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February 09, 1990 - Image 30

Resource type:
Text
Publication:
The Detroit Jewish News, 1990-02-09

Disclaimer: Computer generated plain text may have errors. Read more about this.

I CAPITOL REPORT

JEWELRY AUCTION

One of the Detroit Area's Finest Jewelers has released over 340
pieces of fine 14KT & 18KT Man's & Lady's Modern & Estate
Jewelry to be liquidated at Public Auction to the highest bidder.

SUNDAY, FEBRUARY 11th —1 P.M.

Removed for convenience of sale to:

MATSEL'S GALLERIES

815 Woodward Ave., Pontiac (1 mile N. of Sq. Lake Rd.)

WOLF BLITZER

FEATURING: Pearl & Emerald Necklace, 18KT Jules Jurgeson Man's Wrist
Watch, Garnet Necklace, Lavender Jade pendant, Natural Colored Diamond &
Baguette Ring, Emerald & Diamond Ring, Emerald & Diamond Pendant, Sap-
phire, Pearl & Diamond Ring, Diamond Necklace, Ruby & Diamond Ring, Carved
Opal & Diamond Pendant/Brooch, Enamel & Diamond Ring, Sapphire & Diamond
Bracelet, Bag lots of gold charms, Fraternal & Judaic Jewelry all in 14KT & 18KT
Gold, Old Shoe Buckles, Lots of ivory and hardstone necklaces, S/S Brushes,
Mirrors, Bag lots of Costume Jewelry, etc. TOO MANY TO LIST.
EXHIBITION: Fri., Feb. 9 & Sat., Feb. 10 — 10 A.M.-5 P.M.
TERMS: Cash, Check, American Express, MasterCard, Visa, Discover
ABSENTEE BIDS ACCEPTED
(10% Buyers Premium)
THE AUCTION IS A ONCE IN A LIFETIME CHANCE TO ACQUIRE FINE JEWELRY
FOR YOUR VALENTINE AT OR BELOW WHOLESALE. DEALERS MUST PROVIDE
RESALE CERTIFICATE.

Matsel's Galleries, Inc

.

815 Woodward Ave. • Pontiac, Mi. 48053 • (313) 338-9040

REV LUTI NARY

Now two hands can do the
functions of what in the past
had required at least six. Just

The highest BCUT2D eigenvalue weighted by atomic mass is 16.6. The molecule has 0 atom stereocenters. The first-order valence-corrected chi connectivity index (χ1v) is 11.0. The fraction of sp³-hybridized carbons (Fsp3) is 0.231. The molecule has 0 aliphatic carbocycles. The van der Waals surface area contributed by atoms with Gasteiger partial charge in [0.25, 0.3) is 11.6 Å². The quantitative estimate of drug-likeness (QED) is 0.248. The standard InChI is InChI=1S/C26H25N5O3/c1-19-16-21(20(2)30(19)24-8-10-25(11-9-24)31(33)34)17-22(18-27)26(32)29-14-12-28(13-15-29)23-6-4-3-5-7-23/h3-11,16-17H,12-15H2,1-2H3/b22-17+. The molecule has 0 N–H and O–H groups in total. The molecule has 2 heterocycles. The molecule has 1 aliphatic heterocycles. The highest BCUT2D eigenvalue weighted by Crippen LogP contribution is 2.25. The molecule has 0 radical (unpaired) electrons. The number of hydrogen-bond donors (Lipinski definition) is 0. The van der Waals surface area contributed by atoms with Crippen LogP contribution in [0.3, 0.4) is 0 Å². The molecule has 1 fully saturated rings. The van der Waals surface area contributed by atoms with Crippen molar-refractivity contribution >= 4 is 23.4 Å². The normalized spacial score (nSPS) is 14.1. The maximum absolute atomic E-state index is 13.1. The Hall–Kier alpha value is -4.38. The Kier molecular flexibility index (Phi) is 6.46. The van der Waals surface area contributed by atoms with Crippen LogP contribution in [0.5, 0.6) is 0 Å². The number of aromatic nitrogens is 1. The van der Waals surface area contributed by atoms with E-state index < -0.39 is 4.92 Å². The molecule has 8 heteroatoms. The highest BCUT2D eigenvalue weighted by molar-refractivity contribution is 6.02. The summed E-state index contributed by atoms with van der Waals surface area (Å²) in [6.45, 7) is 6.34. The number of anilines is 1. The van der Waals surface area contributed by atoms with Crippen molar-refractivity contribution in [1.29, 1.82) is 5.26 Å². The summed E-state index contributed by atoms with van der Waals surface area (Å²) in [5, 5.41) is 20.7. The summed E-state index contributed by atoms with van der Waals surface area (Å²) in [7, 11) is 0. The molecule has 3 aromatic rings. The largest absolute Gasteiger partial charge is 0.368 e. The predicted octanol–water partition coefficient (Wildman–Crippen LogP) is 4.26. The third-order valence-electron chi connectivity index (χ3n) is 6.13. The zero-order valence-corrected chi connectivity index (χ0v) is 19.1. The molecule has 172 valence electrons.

choose a function: Alarm, stop-
watch, timer, time of day and
the computer-driven hands move

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automatically to

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GIFT
BASKETS &
TRAYS
Cf
FOR ALL c
cOCCASIONS

(313) 626-9050

,, —

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T:',::%

.., .,.. .
that's Seiko I.O. —Intelligent
.ie
Quartz. This Ultimate Alarm
, ,
Chronograph has a gilt and
cream dial strapped with a rich
brown, padded calf leather. As
always, a combination of style
and technology.

• Personalized & Theme Baskets (
• Gourmet Food & Gift Items
c

CORPORATE GIFTS

.:.

LOCAL & NATIONWIDE DELIVERY

I

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SEIKO

THE FUTURE OF TIME IS IN OUR HANDS.

Call or Visit Our Showroom

„...„
.1

29594 Orchard Lake Rd.
Farmington Hills, MI

•KOSHER & DIET RESTRICTED AVAILABLE

....,„,

MB JEWELRY DESIGN & MFG. LTD.

MORRIS BEDNARSH / ANTHONY FERRARI

30

Applegate Square
29847 Northwestern Hwy.
Southfield, Michigan 48034

We are winning.

356-7007

SOCIETY
CANCER'

FRIDAY, FEBRUARY 9, 1990

AMERICAN

New Survivors' Registry
Faces Shortage Of Time

Washington Correspondent

T

he citation noted that
David Blitzer was
born in the Polish
town of Oswiecim, which the
Germans later called
Auschwitz. During the war,
he was incarcerated at Bis-
ingen, Buchenwald, Funf-
teichen, Gross Rosen, and
Markstadt. There is a refer-
ence to Cesia Blitzer, his
wife.
But I, their son, could not
help but notice that there
was no mention of her place
of birth or the names of the
forced labor camps where